Oct

20

 As anticipated, the heat during the day is oven-ready, in the very high 90s, without a breath of breeze. And humidity at 200%. It is the tail end of the monsoon season, so it spattered this afternoon, not dissipating the blanket of bake at all.

The bath in the bathroom, though spotless, is designed for an Olympic decathlon– the high jump. It is inordinately high to get into, and it is deeper than the floor when you have to set your 10 little shrimpers on the porcelain. Not only that, but the way the shower is constructed makes it impossible for a non-simian to reach the faucets to turn on the bath or shower. You have to actually get in to turn everything on, getting wet in the process.

A small annoyance, but why design such a confounding splash contrivance?

The sheets are clean, but feel slick and somehow…slimy. Fresh but slimy. Not like cotton. But after many hours running around to Emerald Buddha Temples and flower markets rich with alluvial shorn petals and wires, and women smiling invitingly, Buy, Buy! what the hay, a bath seems anodyne. And sleep should be a snap, after 5 or 6 hours post running around the place and assorted travails. The Sheraton hangers, happily, are not tethered to the closet bar. The minibar is a joke, with a single container of shorty short Pringles, one bag of chips, and a price list to turn you off snacks forever. The drinks are on top of the tea-maker, and they start with a squat bottle of Chivas, but nothing the average stressed-out scrivener would want to down for $30, B1,000 Thai.

That I never managed to set foot into this thrilling field while I was living here is mystery enough. The temple is, somehow, madly amazing–you cannot help but wonder how much upkeep these myriad glinting and sparkling stupas and sacred buildings take? And since they are open all days of the year, how do the Thais keep these garudas and monkeys and animal spirits so golden-y gold, these columns so stunningly straight and fully adorned with glass and mirror in all the ROYGBIV rainbow.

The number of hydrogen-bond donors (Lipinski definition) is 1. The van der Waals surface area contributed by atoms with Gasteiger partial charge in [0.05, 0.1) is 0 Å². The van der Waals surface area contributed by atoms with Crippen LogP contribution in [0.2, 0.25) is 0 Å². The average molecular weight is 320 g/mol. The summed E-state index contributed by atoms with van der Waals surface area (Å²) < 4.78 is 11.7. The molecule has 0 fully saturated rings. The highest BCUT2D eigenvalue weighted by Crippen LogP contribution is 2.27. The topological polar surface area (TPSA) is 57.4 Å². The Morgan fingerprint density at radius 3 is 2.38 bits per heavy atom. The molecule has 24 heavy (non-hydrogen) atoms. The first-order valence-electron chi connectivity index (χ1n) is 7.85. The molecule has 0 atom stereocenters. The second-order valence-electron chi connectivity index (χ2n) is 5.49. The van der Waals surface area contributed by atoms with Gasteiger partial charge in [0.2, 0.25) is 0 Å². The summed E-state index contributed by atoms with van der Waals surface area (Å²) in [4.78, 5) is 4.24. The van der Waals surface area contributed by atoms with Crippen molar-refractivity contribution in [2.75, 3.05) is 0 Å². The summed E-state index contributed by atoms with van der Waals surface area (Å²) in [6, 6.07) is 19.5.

Irritating that I had to buy a pareo to sheathe my lower limbs–my skirt was too short, and the legs must be properly covered. I had to buy a ridiculous length of fabric to tie around my waist to curtain my legs and legging'ed lower extremities. Women selling these fabric must-haves were doing a land-office business. They were selling for B3, or 10 cents. some places inside the Emerald Buddha compound, you had to remove your shoes, your hat, so as to honor the custom here. In Myanmar, I am informed, some worship sites insist on removal of both shoes and socks, too.

It is bloody hot, there are way too many muzzies, which, you are correct, when I was here last, there were none. Too many women in hijab–enough to make you cringe in anticipatory distress.

So I finally corrected the historic omission and saw the Emerald Buddha, that vast compound of electrifyingly brilliant buildings and columns and stupas and associated holy edifices. which somehow, while I lived here, I never managed to see. Damned crowded and impossible to get a fix on the greatness, as the heat was overwhelming and the people-crush ditto. Like with the Forbidden City, one needs to take one's time with this visit.